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Are Heavy Metal Exposure and Trace Element Levels Related to Metabolic and Endocrine Problems in Polycystic Ovary Syndrome?

Research paper by Demet Aydogan DA Kirmizi, Emre E Baser, Vugar Ali VA Turksoy, Mustafa M Kara, Ethem Serdar ES Yalvac, Ayse Yesim AY Gocmen

Indexed on: 10 Jun '20Published on: 07 Jun '20Published in: Biological Trace Element Research



Abstract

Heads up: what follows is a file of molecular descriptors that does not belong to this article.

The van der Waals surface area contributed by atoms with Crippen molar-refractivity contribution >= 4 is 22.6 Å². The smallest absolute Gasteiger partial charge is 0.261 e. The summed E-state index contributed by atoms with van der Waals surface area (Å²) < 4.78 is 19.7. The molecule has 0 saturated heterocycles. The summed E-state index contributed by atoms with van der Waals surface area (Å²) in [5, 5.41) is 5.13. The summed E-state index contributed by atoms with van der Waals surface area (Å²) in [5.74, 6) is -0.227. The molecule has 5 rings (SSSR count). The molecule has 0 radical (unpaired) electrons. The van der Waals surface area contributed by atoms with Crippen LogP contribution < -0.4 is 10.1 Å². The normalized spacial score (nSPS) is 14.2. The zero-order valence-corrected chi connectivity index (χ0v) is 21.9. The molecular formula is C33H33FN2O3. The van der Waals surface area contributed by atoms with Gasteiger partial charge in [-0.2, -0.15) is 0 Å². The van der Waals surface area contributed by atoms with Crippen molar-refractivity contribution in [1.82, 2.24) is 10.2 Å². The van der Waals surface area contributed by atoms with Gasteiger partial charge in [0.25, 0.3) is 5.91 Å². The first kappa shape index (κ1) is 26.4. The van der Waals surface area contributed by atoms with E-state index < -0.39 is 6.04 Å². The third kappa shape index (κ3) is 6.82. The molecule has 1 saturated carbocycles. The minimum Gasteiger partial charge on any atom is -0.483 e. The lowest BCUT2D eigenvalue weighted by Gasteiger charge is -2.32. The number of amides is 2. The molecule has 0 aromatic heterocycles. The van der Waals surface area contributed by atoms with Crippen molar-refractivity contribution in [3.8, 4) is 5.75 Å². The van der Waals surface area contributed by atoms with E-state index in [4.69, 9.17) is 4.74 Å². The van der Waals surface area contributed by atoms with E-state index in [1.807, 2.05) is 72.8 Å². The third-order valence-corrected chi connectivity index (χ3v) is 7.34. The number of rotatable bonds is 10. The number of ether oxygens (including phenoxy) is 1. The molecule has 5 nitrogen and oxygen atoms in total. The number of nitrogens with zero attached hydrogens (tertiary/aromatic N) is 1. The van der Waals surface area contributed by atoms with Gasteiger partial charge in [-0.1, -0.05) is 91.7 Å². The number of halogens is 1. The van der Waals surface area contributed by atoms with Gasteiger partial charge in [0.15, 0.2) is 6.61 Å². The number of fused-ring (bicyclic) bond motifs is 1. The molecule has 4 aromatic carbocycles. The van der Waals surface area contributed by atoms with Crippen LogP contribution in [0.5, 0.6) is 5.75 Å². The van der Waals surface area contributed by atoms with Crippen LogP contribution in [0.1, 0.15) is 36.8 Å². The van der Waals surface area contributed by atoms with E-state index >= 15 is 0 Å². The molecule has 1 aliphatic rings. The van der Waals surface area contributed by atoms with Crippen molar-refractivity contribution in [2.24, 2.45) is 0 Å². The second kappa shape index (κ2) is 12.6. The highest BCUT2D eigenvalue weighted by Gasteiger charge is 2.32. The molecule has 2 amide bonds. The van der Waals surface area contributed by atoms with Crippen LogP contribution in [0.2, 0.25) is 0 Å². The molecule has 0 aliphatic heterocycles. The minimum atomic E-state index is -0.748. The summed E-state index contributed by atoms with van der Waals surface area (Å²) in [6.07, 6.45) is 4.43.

This study aimed to determine the relationship between the metabolic and endocrinological pathologies in polycystic ovary syndrome (PCOS) and the levels of arsenic, chromium, cadmium, lead, mercury, antimony, zinc, and copper to evaluate the relationship of these toxic metals with inflammatory/oxidative parameters. This study included a total of 154 patients (84 with PCOS, 70 healthy volunteers). Metabolic and endocrine parameters and arsenic, chromium, cadmium, lead, mercury, antimony, zinc, and copper serum levels of the patients were compared between the groups. Considering the action mechanism of toxic metals, serum malondialdehyde (MDA), superoxide dismutase (SOD), serum total antioxidant status (TAS), total oxidant status (TOS), oxidative stress index (OSI), tumor necrosis factor-alpha (TNFα), and high-sensitivity C-reactive protein (HsCRP) levels were determined. Serum TAS (p = 0.002), OSI (p = 0.006), SOD (p = 0.006), zinc (p = 0.010), and copper (p = 0.030) values were statistically lower whereas TOS (p = 0.008), MDA (p < 0.001), HsCRP (p < 0.001), TNFα (p < 0.001), antimony (p < 0.001), cadmium (p < 0.001), lead (p < 0.001), and mercury (p < 0.001) levels were significantly higher in the PCOS group than those determined in the control group. Antimony was positively correlated with fasting glucose (FG) and HOMA-IR while cadmium, in addition to FG and HOMA-IR, positively correlated with insulin and lead had a positive correlation only with FG (p < 0.05). Also, these three heavy metals correlated positively with some oxidative system and inflammatory parameters and negatively with the antioxidant system parameters (p < 0.05). In conclusion, heavy metal exposures in PCOS may be related to insulin resistance and hirsutism through oxidative and inflammatory mechanisms. This approach can be used to identify the risky patient group and to develop new treatment modalities.